|Introduction||Poster and Cheat Sheet Candidates|
|Poster Printing Services||Links|
It would be nice to have at least the first 255 chars of Unicode on a wall chart showing glyph, decimal and hex. I don’t know where to buy such a chart. However, I could produce such a chart in HTML (Hypertext Markup Language), then convert it to PDF (Portable Document Format), then send it to a custom poster printer.
All kinds of companies will print a custom poster for you. All you have to do is upload a file online, usually *.jpg or *.pdf.
Before you upload, figure out the ratio of width to height of the paper they will use, and adjust your image to fit that same ratio either by some combination of cropping, stretching and/or squeezing. Don’t count on the printer adjusting your image the way you would.
The advantage of a local printer is you get the poster the next day and you avoid shipping charges. You can also walk into his shop with your image on CD and pay by debit card, cash or other forms of payment he might not take over the Internet, and perhaps even get your poster immediately. When I took my DVD (Digital Video Disc) into Staples, it took 5 minutes to order and 15 minutes to wait for the ink to dry. Another advantage of a local printer is you can order any conceivable size. This will probably save you money since you essentially pay by the square foot for paper and ink.
When I first saw my finished poster, I thought they had laminated it with a plastic film, or printed it on plastic. It had a plastic feel. The clerk explained it was printed on a glossy photographic style paper. Because it was a PDF, when it was enlarged, the type became even more crisp than on the original. It is flawless, except for one tiny scratch that blurred one letter. I mounted it firmly and elegantly to a wooden cabinet with small pieces of double-sided sticky foam tape. I am tickled pink. Every IntelliJ user needs one of these posters.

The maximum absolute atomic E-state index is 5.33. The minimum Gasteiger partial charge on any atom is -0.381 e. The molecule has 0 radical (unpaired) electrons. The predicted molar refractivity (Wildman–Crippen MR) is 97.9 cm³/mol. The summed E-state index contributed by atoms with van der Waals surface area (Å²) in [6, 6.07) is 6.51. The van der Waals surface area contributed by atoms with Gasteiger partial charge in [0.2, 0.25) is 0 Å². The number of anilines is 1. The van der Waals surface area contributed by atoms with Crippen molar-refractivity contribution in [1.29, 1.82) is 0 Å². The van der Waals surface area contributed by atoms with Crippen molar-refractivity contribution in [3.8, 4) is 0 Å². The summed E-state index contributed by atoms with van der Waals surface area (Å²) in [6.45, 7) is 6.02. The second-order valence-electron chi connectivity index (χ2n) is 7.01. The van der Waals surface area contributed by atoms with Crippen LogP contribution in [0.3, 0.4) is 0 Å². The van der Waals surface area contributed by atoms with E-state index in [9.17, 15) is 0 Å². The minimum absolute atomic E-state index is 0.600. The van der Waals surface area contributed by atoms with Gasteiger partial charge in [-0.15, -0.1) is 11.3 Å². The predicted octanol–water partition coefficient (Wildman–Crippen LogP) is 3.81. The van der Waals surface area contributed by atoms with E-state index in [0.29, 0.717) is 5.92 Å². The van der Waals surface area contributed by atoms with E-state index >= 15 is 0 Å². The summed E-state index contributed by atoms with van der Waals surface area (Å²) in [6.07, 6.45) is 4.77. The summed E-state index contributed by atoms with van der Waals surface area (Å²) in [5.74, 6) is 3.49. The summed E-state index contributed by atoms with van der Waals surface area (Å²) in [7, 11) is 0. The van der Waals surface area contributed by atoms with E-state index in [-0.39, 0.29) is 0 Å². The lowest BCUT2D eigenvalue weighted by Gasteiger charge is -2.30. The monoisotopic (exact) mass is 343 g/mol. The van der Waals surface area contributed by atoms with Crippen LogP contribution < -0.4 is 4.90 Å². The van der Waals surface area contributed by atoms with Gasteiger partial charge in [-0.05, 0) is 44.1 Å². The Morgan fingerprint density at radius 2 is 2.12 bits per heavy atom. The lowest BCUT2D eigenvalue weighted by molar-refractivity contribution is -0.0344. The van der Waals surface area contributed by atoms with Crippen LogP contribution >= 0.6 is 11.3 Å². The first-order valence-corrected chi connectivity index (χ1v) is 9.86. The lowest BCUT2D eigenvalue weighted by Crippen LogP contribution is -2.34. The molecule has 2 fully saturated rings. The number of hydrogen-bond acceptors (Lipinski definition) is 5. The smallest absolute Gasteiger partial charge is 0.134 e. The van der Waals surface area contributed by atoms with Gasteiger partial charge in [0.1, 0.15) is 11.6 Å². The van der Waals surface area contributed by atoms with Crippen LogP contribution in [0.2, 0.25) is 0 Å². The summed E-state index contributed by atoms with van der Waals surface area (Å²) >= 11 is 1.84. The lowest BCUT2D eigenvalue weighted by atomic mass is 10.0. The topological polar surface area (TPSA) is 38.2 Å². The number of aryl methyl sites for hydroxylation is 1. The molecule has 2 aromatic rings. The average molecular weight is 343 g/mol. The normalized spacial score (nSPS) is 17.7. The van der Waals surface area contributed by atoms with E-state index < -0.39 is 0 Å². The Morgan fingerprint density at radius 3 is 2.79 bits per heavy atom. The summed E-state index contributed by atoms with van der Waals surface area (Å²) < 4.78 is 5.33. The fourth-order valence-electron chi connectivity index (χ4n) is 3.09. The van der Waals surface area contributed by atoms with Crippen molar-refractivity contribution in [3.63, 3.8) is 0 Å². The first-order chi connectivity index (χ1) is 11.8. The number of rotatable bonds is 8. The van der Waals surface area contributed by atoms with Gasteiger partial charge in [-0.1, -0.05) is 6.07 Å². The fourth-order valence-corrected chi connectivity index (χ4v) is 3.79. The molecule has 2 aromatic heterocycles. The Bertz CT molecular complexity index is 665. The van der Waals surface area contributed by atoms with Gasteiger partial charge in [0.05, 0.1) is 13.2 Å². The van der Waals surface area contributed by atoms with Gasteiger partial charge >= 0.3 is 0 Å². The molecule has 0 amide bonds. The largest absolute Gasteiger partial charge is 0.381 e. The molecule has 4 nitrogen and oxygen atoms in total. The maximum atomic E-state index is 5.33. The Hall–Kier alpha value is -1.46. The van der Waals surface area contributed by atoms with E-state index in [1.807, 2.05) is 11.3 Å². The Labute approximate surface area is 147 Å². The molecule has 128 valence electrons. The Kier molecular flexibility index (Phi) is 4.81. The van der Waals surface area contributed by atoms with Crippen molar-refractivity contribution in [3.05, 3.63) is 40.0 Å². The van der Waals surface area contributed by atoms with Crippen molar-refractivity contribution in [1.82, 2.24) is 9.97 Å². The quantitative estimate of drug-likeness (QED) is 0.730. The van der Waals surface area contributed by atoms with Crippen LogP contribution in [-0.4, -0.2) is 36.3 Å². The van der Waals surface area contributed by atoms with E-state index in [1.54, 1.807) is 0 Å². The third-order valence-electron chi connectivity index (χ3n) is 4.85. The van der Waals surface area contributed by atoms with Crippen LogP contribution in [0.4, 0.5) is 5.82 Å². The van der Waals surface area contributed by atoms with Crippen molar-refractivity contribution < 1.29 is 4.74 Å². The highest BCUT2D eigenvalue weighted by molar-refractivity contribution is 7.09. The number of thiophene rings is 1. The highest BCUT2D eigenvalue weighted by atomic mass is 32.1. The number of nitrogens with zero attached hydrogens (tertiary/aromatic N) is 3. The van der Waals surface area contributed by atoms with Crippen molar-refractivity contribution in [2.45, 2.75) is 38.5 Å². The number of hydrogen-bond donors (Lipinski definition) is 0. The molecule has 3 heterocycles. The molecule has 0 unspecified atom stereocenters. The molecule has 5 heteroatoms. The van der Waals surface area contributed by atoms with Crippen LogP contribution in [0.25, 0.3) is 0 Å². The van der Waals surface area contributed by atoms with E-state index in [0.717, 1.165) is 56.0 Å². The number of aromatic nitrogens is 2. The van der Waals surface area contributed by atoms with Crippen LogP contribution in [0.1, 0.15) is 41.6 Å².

I discovered that poster printing equipment is capable of full bleed — printing right to the edges with no margins.
The PosterJack people in Canada take PayPal and produce custom posters in many sizes from uploaded gif or jpg images but not pdf. If you upload a high resolution digital camera image, you will get a high-res poster comparable to a commercial non-custom poster. If you upload a low-res point and shoot image, the PosterJack people will mathematically blow it up, using interpolation. The image will not be jagged, but it won’t be as sharp.
The PosterBurner people in the USA take PayPal and handle almost all formats including pdf.
Here are approximate prices for one 18 × 20 poster. Taxes and shipping are not included.
|Custom Poster Printing Prices|
Here are candidates for free downloadable documents you might either print out on your own printer or take take to a printer to be blown up as posters:
If you find other useful candidates on any topic, please let me know.
Most of the time, it is legal to take other people’s cheat sheets and modify them to create one that suits you. You might use Omnipage to extract the text, or FastStone to extract graphics and put it back together in a word processor or in an HTML editor, then convert it to PDF. Quite often cheat sheets have padding whose real estate could be put to better use.
The problem with posters is there is limited vertical space near your desk where you can read the poster from your chair. The alternative is to print out posters on ordinary paper and take them to your local print shop to get them laminated. Then you have have a stack of ten at hand. You will not harm them if spill your coffee on them. Yet another approach is to assign each of your cheat sheets an icon, put them in a folder in your desktop where you can bring them up with a couple of clicks.
The cost depends on how many square feet you cover and how thick a film you use. For example, at Staples Canada to laminate both sides of an 8.5 × 11 letter-size piece of paper with 5 mil plastic costs .
The problems with cheat sheets:
So what we need are intelligent cheat-sheet generators. The generator shows you a giant cheat sheet. You mark off what you already know, or what is so advanced you are not ready for it yet. The document might start pale yellow for maybe-include. You swipe with the left mouse to mark pale green what you already know or what you find too advanced. You swipe with the right mouse to mark pink what you definitely want to include. The app includes from the yellow area, the most basic info to pad the poster up to standard size. The app tells you with that degree of pruning what formats the remaining material could fit on. Then it srunches it down and makes it look pretty giving you a pdf document you coud get make into a poster, on than you could print on one or more pages on your inkjet printer. You might use half a dozen versions of a cheat sheet over your career.
If you are just looking for some pretty posters with pictures of dolphins, whales, horses etc, try art.com or AllPosters.com.
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